Sustainable public transport - The Green Bus Fund
in United Kingdom

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The Green Bus Fund is a government-funded aid scheme which supports transport operators in England to buy low carbon buses.

It is illustrative of a public-private partnership, where the British government works directly with private bus operators. Transport companies and local authorities compete for funding by placing bids for grants for the purchase of new low carbon buses. These grants bridge the gap between the cost of a low carbon bus and that of its standard diesel equivalent, giving a financial incentive to purchase the low carbon alternative. A low carbon bus is defined as a bus that can achieve the Low Carbon Emission Bus (LCEB) target of emitting at least 30% less greenhouse gas emissions than its equivalent diesel bus of the same passenger capacity. Buses subsidized through this scheme must meet this minimum environmental standard. There have been two rounds of funding thus far, with a £30 million budget in 2009-2010 and a £15 million budget in 2010-2011.

The Green Bus Fund aims to support new transport technologies to help “green” the transport sector by stimulating the market for low carbon buses. In 2009, low carbon buses made up only 0.2% of buses operating in England, despite their environmental benefits. The goal of the Fund is to boost the introduction of hundreds of new low carbon buses, showcasing the government’s intention to target investments in areas that promote green growth, including sustainable local transport.

The scheme, organised by the Department for Transport, is part of a wider government commitment to combat climate change. Under the Climate Change Act of 2008, the United Kingdom is responding to the threats of climate change and moving towards a low-carbon economy through a set of legally binding emission reduction targets, or carbon budgets. Four carbon budgets are currently set in law, each covering a five-year period, running in total until 2027. This is part of the Government’s commitment to reducing GHG emissions by 80% by 2050 relative to 1990 levels.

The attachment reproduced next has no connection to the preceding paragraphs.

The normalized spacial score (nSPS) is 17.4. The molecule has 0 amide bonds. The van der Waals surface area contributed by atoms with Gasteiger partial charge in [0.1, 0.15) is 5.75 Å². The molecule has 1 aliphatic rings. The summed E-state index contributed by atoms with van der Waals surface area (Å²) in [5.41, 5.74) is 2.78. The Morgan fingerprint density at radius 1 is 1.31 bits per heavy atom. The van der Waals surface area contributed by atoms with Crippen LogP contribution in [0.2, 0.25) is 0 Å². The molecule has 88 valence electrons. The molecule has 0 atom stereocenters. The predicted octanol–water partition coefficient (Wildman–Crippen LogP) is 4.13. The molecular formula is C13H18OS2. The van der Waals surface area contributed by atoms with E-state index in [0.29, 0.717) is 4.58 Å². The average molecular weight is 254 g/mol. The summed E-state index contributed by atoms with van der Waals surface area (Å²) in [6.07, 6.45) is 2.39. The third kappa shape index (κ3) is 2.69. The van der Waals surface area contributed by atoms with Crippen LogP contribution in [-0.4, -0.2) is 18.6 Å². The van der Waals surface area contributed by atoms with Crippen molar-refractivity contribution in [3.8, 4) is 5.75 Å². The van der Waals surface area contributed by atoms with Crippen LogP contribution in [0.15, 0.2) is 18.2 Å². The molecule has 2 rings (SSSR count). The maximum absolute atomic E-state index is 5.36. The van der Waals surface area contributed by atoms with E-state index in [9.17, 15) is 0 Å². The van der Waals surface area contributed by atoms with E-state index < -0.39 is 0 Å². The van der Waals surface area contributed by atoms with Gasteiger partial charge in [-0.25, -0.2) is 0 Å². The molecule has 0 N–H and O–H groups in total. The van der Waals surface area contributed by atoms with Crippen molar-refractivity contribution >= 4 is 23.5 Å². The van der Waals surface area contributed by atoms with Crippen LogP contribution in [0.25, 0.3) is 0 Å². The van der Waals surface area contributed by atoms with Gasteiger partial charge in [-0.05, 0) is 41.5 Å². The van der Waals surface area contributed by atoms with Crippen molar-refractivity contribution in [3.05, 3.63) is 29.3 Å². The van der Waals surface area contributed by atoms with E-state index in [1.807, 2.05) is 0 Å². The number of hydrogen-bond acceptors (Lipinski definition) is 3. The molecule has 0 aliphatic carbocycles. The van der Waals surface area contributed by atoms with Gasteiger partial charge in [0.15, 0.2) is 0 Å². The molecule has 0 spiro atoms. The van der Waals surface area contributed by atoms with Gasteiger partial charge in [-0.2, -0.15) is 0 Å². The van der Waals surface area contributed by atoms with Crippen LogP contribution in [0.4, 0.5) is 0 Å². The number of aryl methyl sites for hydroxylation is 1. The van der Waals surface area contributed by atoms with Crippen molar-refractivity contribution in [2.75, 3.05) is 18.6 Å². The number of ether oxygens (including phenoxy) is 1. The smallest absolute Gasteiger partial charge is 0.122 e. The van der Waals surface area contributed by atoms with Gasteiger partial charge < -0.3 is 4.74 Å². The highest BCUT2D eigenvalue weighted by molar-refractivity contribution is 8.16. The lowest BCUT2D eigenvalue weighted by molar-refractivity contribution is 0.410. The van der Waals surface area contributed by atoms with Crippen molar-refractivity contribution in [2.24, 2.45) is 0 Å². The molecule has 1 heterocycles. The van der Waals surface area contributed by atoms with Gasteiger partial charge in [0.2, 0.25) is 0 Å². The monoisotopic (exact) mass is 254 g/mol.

The transport sector accounted for 37% of total energy consumption in the UK in 2010 and is therefore an area where cutting greenhouse gas emissions would have a significant impact in helping the UK meet its ambitious climate change targets. At the local level in England, all local authorities are required, under the Transport Act 2000, to develop Local Transport Plans (LTPs) which must make reducing GHG emissions a central goal. LTPs are thus an important aspect of transport planning in England. Reliable transport is crucial to creating sustainable communities and it therefore has a significant role to play in achieving Government targets for carbon emission reductions.

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